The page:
Her Majesty Queen Elizabeth II will be laid to rest at St George’s Chapel Windsor Castle following her funeral service at Westminster Abbey.
This is the same location where the funeral of her husband, Prince Philip, Duke of Edinburgh, took place in 2021.
What is the history of St George’s Chapel, Windsor?
King Edward III founded the chapel in 1348. It was attached to the Chapel of Edward the Confessor that sat within the Norman stronghold of Windsor Castle.
The current chapel’s construction was begun in 1475 by King Edward IV and was completed by his grandson, Henry VIII, in 1528. It sits within the Norman stronghold of Windsor Castle.
The chapel is the home of the Order of the Garter, England’s oldest order of chivalry. The Knights of the Garter are the most senior order of knighthood in the honours system. Appointments are made solely by the sovereign, currently King Charles III. The banners of the knights are displayed in St George’s Chapel.
On the chapel’s roof stand the Queen’s Beasts – which represent the genealogy of Queen Elizabeth II. They are based on the King’s Beasts which stand outside Hampton Court.
What is the King George VI Memorial Chapel?
The construction of the King George VI memorial chapel was completed in 1969, making it the newest part of St George’s Chapel.
Ultimately, Queen Elizabeth II and Prince Philip will be buried in the King George VI Memorial Chapel. This is the resting place of the Queen’s parents, King George VI and Queen Elizabeth, the Queen Mother, and it holds the ashes of her sister Princess Margaret. At present, Prince Philip lies in the royal vault.
Are all monarchs buried at St George’s Chapel?
St George’s Chapel is one of the two principal resting places for the Sovereigns of England, the other being Westminster Abbey.
Most of the monarchs of the United Kingdom are buried here.
Some very notable monarchs are buried there, including the infamous Henry VIII, who lies next to his favourite Queen, Jane Seymour and Charles I, who was the only monarch to be executed.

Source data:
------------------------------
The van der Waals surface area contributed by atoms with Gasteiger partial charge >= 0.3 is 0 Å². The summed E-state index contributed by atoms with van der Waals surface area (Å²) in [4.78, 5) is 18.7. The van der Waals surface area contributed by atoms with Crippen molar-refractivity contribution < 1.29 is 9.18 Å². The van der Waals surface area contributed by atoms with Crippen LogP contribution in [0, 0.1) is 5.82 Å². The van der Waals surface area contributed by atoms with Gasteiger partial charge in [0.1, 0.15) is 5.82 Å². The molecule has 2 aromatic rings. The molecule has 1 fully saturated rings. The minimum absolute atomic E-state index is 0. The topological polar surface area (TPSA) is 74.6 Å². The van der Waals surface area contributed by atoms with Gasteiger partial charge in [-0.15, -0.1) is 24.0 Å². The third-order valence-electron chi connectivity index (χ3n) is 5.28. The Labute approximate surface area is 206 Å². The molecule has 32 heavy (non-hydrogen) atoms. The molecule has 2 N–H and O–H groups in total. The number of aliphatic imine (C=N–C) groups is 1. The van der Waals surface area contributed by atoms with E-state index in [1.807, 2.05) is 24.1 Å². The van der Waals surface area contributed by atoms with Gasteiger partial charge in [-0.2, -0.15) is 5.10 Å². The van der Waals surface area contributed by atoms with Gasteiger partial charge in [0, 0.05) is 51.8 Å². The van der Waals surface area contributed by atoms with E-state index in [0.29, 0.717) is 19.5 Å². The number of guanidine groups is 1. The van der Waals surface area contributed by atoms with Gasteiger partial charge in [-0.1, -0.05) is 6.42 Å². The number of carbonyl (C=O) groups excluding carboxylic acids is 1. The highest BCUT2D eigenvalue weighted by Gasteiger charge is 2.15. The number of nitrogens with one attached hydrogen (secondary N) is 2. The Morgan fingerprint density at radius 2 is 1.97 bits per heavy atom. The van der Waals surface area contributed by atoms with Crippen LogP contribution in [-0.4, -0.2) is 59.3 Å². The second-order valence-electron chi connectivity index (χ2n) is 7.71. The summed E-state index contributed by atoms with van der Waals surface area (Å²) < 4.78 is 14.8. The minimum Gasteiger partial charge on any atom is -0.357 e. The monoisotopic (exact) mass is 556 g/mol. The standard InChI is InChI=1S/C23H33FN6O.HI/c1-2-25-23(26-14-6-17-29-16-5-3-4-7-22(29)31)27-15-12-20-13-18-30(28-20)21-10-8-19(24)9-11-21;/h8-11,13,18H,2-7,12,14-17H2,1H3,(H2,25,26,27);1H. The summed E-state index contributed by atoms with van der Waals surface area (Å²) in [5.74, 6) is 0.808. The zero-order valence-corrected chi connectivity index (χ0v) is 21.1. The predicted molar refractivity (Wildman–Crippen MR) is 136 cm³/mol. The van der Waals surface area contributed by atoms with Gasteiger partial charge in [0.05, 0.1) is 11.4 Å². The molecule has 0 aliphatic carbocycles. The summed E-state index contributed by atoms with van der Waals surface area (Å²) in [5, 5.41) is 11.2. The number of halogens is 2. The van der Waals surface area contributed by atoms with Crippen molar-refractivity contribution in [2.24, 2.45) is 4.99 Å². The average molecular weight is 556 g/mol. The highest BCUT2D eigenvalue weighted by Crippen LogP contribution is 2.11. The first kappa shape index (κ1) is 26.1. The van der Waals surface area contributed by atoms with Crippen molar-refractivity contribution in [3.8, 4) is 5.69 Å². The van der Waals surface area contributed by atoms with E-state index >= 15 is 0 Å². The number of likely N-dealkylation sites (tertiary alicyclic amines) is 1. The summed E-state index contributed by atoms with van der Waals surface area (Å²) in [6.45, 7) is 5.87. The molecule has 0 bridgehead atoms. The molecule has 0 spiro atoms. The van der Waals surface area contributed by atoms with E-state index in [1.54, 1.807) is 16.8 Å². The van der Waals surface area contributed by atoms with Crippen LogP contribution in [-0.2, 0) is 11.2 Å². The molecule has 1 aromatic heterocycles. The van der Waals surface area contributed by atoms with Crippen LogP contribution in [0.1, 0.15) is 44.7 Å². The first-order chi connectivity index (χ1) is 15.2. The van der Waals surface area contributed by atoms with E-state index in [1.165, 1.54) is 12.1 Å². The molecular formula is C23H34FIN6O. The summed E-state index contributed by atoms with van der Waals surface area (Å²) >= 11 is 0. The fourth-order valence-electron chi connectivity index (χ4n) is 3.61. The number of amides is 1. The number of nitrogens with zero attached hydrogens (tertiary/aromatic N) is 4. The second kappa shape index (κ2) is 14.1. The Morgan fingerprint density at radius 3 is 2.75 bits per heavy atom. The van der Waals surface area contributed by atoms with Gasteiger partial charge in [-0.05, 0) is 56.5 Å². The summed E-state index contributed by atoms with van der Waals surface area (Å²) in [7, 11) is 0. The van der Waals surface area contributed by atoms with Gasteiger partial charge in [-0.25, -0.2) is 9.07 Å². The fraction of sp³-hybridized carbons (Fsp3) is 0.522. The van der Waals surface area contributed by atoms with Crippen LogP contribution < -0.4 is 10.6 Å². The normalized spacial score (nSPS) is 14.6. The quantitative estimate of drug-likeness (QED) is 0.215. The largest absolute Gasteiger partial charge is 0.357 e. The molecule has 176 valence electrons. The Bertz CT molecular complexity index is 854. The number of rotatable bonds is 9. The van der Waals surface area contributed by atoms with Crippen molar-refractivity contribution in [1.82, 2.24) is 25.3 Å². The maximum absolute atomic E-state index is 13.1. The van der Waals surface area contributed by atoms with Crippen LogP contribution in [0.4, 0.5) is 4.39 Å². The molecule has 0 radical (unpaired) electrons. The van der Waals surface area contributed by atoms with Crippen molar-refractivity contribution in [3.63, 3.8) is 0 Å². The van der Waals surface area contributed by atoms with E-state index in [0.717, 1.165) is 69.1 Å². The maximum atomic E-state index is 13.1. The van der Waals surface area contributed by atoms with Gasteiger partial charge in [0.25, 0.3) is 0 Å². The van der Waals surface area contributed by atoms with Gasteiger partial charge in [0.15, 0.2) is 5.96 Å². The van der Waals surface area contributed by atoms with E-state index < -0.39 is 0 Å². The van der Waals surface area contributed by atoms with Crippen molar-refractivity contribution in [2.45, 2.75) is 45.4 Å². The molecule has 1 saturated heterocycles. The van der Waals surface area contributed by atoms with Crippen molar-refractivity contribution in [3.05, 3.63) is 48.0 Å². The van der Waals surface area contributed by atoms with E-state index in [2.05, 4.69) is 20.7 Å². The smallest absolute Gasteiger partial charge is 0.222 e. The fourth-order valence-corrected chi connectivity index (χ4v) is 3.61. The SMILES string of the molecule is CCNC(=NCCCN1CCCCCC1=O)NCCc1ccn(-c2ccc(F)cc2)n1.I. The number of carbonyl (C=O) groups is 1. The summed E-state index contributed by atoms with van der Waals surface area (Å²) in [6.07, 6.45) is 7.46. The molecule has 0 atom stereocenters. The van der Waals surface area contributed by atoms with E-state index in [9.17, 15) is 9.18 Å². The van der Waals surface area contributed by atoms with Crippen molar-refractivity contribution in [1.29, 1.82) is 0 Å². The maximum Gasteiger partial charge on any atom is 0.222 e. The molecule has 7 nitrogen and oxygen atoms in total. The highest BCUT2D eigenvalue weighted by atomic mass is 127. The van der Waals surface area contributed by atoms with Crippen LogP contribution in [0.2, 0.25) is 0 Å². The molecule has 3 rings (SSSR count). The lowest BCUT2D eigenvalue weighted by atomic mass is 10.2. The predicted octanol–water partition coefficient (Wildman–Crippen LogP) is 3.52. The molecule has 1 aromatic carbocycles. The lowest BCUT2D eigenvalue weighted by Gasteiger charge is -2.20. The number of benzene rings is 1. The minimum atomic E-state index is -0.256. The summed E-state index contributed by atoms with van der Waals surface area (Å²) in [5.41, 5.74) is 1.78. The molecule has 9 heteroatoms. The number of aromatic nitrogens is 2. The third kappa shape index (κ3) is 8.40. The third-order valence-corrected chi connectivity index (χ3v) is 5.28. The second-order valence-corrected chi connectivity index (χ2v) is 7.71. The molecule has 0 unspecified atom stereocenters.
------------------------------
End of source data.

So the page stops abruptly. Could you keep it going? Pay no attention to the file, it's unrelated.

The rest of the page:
Who is buried in St George’s Chapel, Windsor Castle?
Principle player in the Wars of the Roses. The heir of Richard, Duke of York, went on to win the crown with some cunning military tactics. He was deposed once and fled to The Netherlands but landed at the rather awesomely named Ravenspur in Yorkshire in 1471 to reclaim his crown. The Lancastrian loyalists were all but wiped out in a mass slaughter after the battle of Tewkesbury, making Edward’s crown secure.
The “Other” principle player in the Wars of the Roses. (Richard III and Henry VII were just afterthoughts in that story.) Henry went through long periods of “madness”, which started the conflict in the first place. He had fallen into the hands of Edward IV more than once and was finally kept prisoner in the Tower of London. After the Yorkist victory at the Battle of Tewkesbury, he was murdered, as legend has it, while at prayer in the Wakefield Tower.
Unfortunately best known for being mad. He was, at the time, the longest-reigning British monarch. Whilst he battled with his illness, the world changed around him. Britain’s American colonies were lost in the American War of Independence. However, great victories were achieved in France, which concluded with the defeat of Napoleon at Waterloo.
One of the real “characters” of the British Monarchy. He was the Prince Regent for long periods of his father’s reign. He was considered by many mad himself, although nothing official on this was ever released. He was deemed extravagant and wasteful and was often mocked in the press for his ever-expanding girth. He had a terrible relationship with his wife, who he didn’t even allow to attend his coronation. They formally separated after the birth of his daughter. George had a long-standing mistress, Maria Fitzherbert. He even married her before he married Caroline of Brunswick, but it was declared invalid because George III hadn’t consented to the marriage. As well as Maria, George had a string of other mistresses, who kept him busy between meals.